Molecular mechanisms of heme acquisition by Haemophilus influenzae Hgps – HAPTOHEME
Haemophilus influenzae is a bacterium that causes a range of human infections. Since H. influenzae lacks most enzymes of the heme biosynthetic pathway, it has an absolute growth requirement for protoporphyrin IX, the immediate precursor of heme. H. influenzae is one of the few microorganisms able to scavenge heme from the hemoglobin-haptoglobin complex present in human serum. Haptoglobin is a glycoprotein capturing free hemoglobin released in the serum during hemolysis. By allowing the elimination of this potentially toxic products, haptoglobin prevent oxidative damages to the host. At the same time, it participates in the host defense against infection by restricting certain pathogens access to an essential nutrient. The goal of the HAPTOHEME project is to determine the mechanism by which H. influenzae is able to acquire heme from hemoglobin or the haptoglobin-hemoglobin complex.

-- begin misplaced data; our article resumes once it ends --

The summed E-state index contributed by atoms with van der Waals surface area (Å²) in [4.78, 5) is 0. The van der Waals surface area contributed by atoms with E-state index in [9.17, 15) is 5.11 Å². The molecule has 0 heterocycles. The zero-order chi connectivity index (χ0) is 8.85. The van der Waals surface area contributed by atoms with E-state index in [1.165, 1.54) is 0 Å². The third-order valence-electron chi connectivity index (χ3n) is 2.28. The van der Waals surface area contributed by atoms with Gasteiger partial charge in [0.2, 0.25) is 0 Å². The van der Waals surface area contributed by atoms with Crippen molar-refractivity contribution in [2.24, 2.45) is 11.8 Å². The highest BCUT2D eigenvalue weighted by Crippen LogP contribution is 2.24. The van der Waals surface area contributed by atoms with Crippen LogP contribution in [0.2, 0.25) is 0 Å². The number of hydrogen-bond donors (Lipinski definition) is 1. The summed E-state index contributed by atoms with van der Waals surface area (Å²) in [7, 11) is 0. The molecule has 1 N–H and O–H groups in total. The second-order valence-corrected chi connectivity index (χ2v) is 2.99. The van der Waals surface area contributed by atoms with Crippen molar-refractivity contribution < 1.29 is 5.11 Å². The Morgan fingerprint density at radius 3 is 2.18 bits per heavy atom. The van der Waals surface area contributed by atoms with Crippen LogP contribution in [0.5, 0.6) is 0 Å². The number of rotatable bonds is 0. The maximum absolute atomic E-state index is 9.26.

Madame Nathalie Dautin (Laboratoire de biologie physico-chimique des protéines membranaires)
The author of this summary is the project coordinator, who is responsible for the content of this summary. The ANR declines any responsibility as for its contents.
IPL-BSI Insitut Pasteur de Lille - ERL - Biologie structurale intégrative
LBPCPM Laboratoire de biologie physico-chimique des protéines membranaires
Help of the ANR 380,177 euros
Beginning and duration of the scientific project: January 2023 - 48 Months